Eventually, we make our way back to the main road by our riad. And by main road, I mean that it’s wide enough for two pedestrians and a scooter to move side by side (barely). Now, all that’s left is to make our way back to our riad. That may seem simple, but the back alleyways in the Medina are a cobbled, convoluted narrow maze, with street names and numbers missing.
We’re only about 50 meters from our riad, but it’s going to take all of our navigational skills to get back. Google Maps doesn’t even bother to try mapping the complexity of these little passageways, so we’re on our own. Luckily, as we make our way through the alleyways of the Medina, Cole and Charles see a familiar box of kittens curled up in one of the corners, and we find our way back to our riad.
I’m now of the opinion that Moroccans must have the best spatial skills of anyone on the planet.
Click here to see a video of our journey through the Medina, trying to find our riad!
Day 7: Ola, Seville
Today, it’s time to say goodbye to the chaos and charm of Morocco, and fly to Seville, Spain.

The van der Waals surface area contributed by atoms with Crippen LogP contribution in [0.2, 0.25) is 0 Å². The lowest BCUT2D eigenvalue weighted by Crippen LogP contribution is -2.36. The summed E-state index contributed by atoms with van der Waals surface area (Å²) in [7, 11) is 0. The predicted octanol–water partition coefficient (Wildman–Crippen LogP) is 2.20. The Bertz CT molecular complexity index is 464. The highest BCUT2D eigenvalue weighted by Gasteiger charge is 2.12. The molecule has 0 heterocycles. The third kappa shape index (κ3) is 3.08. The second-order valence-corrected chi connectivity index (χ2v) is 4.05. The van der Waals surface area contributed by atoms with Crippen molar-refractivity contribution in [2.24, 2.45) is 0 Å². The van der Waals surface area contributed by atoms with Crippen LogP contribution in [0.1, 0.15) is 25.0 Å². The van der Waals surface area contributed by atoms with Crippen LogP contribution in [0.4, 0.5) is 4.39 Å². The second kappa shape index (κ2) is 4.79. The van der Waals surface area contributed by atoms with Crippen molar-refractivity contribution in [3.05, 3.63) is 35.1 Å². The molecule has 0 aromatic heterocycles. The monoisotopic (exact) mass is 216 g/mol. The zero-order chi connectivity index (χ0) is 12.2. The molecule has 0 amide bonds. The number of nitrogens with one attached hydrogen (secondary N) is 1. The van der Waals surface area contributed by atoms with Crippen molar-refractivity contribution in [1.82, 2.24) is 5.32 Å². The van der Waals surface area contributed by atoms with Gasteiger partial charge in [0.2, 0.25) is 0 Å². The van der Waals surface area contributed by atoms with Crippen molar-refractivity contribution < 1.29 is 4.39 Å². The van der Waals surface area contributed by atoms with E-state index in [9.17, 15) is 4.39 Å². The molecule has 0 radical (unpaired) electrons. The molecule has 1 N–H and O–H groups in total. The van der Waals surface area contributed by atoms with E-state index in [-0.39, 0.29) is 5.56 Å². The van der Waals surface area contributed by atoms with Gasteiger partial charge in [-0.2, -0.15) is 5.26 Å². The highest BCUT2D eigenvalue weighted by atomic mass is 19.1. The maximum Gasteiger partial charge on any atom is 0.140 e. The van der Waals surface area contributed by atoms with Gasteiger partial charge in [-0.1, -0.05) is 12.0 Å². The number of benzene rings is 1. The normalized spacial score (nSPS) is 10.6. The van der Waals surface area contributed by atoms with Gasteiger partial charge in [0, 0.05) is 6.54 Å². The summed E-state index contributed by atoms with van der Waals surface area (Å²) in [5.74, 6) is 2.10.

We get in one more delicious Moroccan breakfast and then grab our things and go looking for a cab. After a few minutes haggling with a taxi driver we settle on a price only to be driven a few blocks and then dumped into another cab.
We finally make it to the airport and enjoy the air conditioned comfort it has to offer. Morocco was an amazing adventure and we’re all glad we had the chance to see it.
That being said, it’s been a long week.
After spending eight months traveling through Mexico, Spain, Portugal, Italy, Greece, Morocco and Turkey, Micki and Charles and their kids are back in Canada for a little adventure at home. You can follow them on The Barefoot Nomad or get their updates by email.